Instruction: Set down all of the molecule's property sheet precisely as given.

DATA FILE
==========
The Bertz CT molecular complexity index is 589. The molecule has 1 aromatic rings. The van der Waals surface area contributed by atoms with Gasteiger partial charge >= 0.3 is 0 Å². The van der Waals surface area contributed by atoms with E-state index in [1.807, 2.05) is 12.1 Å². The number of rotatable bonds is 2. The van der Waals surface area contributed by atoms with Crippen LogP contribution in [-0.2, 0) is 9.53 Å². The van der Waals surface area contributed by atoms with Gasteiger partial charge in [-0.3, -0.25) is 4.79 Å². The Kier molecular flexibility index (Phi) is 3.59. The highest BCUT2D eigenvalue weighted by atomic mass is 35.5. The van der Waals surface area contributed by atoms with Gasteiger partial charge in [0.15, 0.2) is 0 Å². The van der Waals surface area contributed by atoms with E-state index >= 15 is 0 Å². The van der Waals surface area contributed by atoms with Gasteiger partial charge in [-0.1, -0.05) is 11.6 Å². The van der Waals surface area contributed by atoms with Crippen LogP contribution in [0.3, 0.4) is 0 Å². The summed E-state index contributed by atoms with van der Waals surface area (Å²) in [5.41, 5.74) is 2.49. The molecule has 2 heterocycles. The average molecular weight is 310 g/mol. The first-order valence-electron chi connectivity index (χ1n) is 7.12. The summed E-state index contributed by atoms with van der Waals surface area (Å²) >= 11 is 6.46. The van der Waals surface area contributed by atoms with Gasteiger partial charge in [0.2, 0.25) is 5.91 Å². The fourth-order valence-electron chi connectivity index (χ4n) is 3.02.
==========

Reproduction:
The Bertz CT molecular complexity index is 589. The molecule has 1 aromatic rings. The van der Waals surface area contributed by atoms with Gasteiger partial charge >= 0.3 is 0 Å². The van der Waals surface area contributed by atoms with E-state index in [1.807, 2.05) is 12.1 Å². The number of rotatable bonds is 2. The van der Waals surface area contributed by atoms with Crippen LogP contribution in [-0.2, 0) is 9.53 Å². The van der Waals surface area contributed by atoms with Gasteiger partial charge in [-0.3, -0.25) is 4.79 Å². The Kier molecular flexibility index (Phi) is 3.59. The highest BCUT2D eigenvalue weighted by atomic mass is 35.5. The van der Waals surface area contributed by atoms with Gasteiger partial charge in [0.15, 0.2) is 0 Å². The van der Waals surface area contributed by atoms with E-state index >= 15 is 0 Å². The van der Waals surface area contributed by atoms with Gasteiger partial charge in [-0.1, -0.05) is 11.6 Å². The van der Waals surface area contributed by atoms with Crippen LogP contribution in [0.3, 0.4) is 0 Å². The summed E-state index contributed by atoms with van der Waals surface area (Å²) in [5.41, 5.74) is 2.49. The molecule has 2 heterocycles. The average molecular weight is 310 g/mol. The first-order valence-electron chi connectivity index (χ1n) is 7.12. The summed E-state index contributed by atoms with van der Waals surface area (Å²) >= 11 is 6.46. The van der Waals surface area contributed by atoms with Gasteiger partial charge in [0.2, 0.25) is 5.91 Å². The fourth-order valence-electron chi connectivity index (χ4n) is 3.02.